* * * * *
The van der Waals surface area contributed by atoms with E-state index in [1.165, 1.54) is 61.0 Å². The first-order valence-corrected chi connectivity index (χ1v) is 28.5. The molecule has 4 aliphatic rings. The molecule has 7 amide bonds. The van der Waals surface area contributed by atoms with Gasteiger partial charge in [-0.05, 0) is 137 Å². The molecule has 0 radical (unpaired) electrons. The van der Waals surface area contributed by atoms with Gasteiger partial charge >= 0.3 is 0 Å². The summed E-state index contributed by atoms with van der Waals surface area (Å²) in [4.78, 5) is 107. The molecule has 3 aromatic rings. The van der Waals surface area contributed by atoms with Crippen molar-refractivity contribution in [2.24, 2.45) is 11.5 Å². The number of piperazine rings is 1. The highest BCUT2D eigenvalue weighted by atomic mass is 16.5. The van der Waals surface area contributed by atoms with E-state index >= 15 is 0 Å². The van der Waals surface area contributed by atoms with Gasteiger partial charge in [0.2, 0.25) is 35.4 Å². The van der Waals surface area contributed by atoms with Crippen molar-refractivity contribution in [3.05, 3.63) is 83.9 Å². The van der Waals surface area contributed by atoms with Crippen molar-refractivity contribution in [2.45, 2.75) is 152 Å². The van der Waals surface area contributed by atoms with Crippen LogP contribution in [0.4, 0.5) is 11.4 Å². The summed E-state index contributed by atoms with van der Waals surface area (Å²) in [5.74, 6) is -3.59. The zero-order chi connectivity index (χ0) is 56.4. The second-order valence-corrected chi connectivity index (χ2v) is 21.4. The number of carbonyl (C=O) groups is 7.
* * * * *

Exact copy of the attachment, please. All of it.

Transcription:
The van der Waals surface area contributed by atoms with E-state index in [1.165, 1.54) is 61.0 Å². The first-order valence-corrected chi connectivity index (χ1v) is 28.5. The molecule has 4 aliphatic rings. The molecule has 7 amide bonds. The van der Waals surface area contributed by atoms with Gasteiger partial charge in [-0.05, 0) is 137 Å². The molecule has 0 radical (unpaired) electrons. The van der Waals surface area contributed by atoms with Gasteiger partial charge >= 0.3 is 0 Å². The summed E-state index contributed by atoms with van der Waals surface area (Å²) in [4.78, 5) is 107. The molecule has 3 aromatic rings. The van der Waals surface area contributed by atoms with Crippen molar-refractivity contribution in [2.24, 2.45) is 11.5 Å². The number of piperazine rings is 1. The highest BCUT2D eigenvalue weighted by atomic mass is 16.5. The van der Waals surface area contributed by atoms with E-state index >= 15 is 0 Å². The van der Waals surface area contributed by atoms with Gasteiger partial charge in [0.2, 0.25) is 35.4 Å². The van der Waals surface area contributed by atoms with Crippen molar-refractivity contribution in [3.05, 3.63) is 83.9 Å². The van der Waals surface area contributed by atoms with Crippen molar-refractivity contribution in [2.45, 2.75) is 152 Å². The van der Waals surface area contributed by atoms with Crippen LogP contribution in [0.4, 0.5) is 11.4 Å². The summed E-state index contributed by atoms with van der Waals surface area (Å²) in [5.74, 6) is -3.59. The zero-order chi connectivity index (χ0) is 56.4. The second-order valence-corrected chi connectivity index (χ2v) is 21.4. The number of carbonyl (C=O) groups is 7.